Airborne transmission of High Pathogenic Avian Influenza (HPAI) viruses can occur among poultry and from poultry to humans during home or live-poultry market slaughter of infected poultry.

The conclusions follow a series of experiments by a research team led by the United States Department of Agriculture and the Centers for Disease Control and Prevention.

They found that the slaughter of chickens infected with the H5N1 strain produced airborne viruses that can infect birds and mammals.

Infectious droplets and aerosols

Using lab-simulated processing of chickens asymptomatically infected with human and avian-origin H5N1 viruses, the researchers identified both airborne infectious droplets and aerosols. However, transmission from ducks infected by the strain was far lower.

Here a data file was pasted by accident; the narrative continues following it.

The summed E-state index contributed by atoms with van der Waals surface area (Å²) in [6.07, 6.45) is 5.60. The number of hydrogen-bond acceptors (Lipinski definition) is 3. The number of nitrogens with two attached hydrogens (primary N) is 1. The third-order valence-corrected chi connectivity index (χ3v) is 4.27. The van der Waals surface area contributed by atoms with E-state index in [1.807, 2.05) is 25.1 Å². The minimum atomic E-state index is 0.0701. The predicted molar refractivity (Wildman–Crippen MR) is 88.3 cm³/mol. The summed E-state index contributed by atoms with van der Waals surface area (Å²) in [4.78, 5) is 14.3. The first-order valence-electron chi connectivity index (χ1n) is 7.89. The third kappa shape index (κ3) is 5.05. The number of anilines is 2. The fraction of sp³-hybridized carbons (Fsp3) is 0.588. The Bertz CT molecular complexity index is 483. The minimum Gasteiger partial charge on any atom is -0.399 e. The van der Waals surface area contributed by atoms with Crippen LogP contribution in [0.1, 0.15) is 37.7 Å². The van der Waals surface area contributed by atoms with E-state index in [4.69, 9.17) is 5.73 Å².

Influenza virus-native chickens and ferrets exposed to the air space in which virus-infected chickens were processed became infected and died, suggesting that the slaughter of infected chickens is an efficient source of airborne virus that can infect birds and mammals.

They did not, however, detect infections in ducks and ferrets exposed to the air space in which virus-infected ducks were processed. Poultry World 

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